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Deadly Maui Wildfires Claim 53 Lives; Evacuation Shelters Overflow

August 10, 2023 | By Kali Girl

A devastating wildfire, fueled by powerful winds, has wreaked havoc on the Hawaiian island of Maui, leading to a toll of 53 lives lost, according to Maui Mayor Richard Bissen Jr.

CBS News reports, while specifics surrounding the fatalities remain undisclosed, the mayor confirmed the grim count shortly before a press briefing.

Bissen expressed concern for several individuals currently unaccounted for. He speculated that some of these individuals might be motorists yet to seek refuge in shelters, as the wildfires prompted widespread evacuations.

Amidst the disaster, the local community has rallied together, with more than 2,100 individuals finding refuge in the five emergency shelters that have been set up across the island.

The catastrophe has also disrupted power supply to a number of hotels.

Acting Gov. Sylvia Luke told reporters that some shelters were “overrun” and tourists, who were still arriving on Maui Wednesday morning, were discouraged from going to the island.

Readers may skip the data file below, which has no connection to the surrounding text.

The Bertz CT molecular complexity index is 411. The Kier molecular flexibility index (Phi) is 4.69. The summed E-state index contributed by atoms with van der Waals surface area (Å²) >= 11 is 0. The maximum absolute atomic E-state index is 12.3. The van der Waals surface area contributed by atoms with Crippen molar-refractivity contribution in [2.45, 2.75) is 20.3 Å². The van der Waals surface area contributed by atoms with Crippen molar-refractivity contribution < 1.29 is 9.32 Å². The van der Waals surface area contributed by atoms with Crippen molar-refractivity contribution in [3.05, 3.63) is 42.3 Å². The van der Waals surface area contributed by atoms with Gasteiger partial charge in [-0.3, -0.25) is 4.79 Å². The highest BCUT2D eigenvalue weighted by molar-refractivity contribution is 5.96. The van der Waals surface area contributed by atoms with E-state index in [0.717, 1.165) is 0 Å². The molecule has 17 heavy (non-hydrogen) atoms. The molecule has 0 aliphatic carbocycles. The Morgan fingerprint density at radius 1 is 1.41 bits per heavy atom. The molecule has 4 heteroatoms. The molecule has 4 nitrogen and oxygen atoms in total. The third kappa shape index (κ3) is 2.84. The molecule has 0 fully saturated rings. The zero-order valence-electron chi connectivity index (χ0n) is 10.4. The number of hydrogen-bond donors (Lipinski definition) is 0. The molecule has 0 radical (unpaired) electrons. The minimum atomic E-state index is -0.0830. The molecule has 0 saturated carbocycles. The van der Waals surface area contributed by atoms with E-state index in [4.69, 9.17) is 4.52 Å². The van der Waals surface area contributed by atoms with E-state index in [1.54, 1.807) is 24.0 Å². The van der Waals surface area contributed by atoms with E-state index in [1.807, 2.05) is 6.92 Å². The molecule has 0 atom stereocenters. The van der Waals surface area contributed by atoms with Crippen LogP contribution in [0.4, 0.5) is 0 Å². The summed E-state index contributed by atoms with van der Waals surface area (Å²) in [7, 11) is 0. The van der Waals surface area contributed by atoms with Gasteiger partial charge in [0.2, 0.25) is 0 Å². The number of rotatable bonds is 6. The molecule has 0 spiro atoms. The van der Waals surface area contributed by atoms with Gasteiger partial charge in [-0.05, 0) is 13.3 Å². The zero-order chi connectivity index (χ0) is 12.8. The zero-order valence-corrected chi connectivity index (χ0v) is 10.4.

According to Luke, “This is not a safe place to be. We have resources that are being taxed.”

The town of Lahaina, nestled on the northwestern tip of Maui and home to 12,000 residents, is grappling with an unprecedented wildfire emergency. Flames and smoke pushed panicked locals and visitors to seek refuge by jumping into in the ocean, with a dozen people rescued by the Coast Guard.

The inferno has prompted widespread evacuations and overwhelmed local hospitals with burn patients. Governor Josh Green, away on travel, is set to return to the state to assess the situation firsthand.

Maui County sent a warning through Twitter stating, “Do NOT go to Lahaina town.” According to Gov. Green, much of the town “has been destroyed and hundreds of local families have been displaced.”

Issuing a state of emergency, Luke told CNN that the hospital system on the island “was overburdened with burn patients, people suffering from inhalation.”

“The reality is that we need to fly people out of Maui to give them burn support,” Luke said.

“911 is down. Cell service is down. Phone service is down. And that’s been part of the problem,” she said.

Unlike their mainland counterparts, fires in Hawaii typically emerge in expansive arid areas on the island’s dry flanks, often smaller in scale. The National Weather Service raised alarms about perilous fire weather with strong winds and red flag warnings.

Fortunately, these harsh conditions are anticipated to subside as Wednesday progresses, extending into Thursday.

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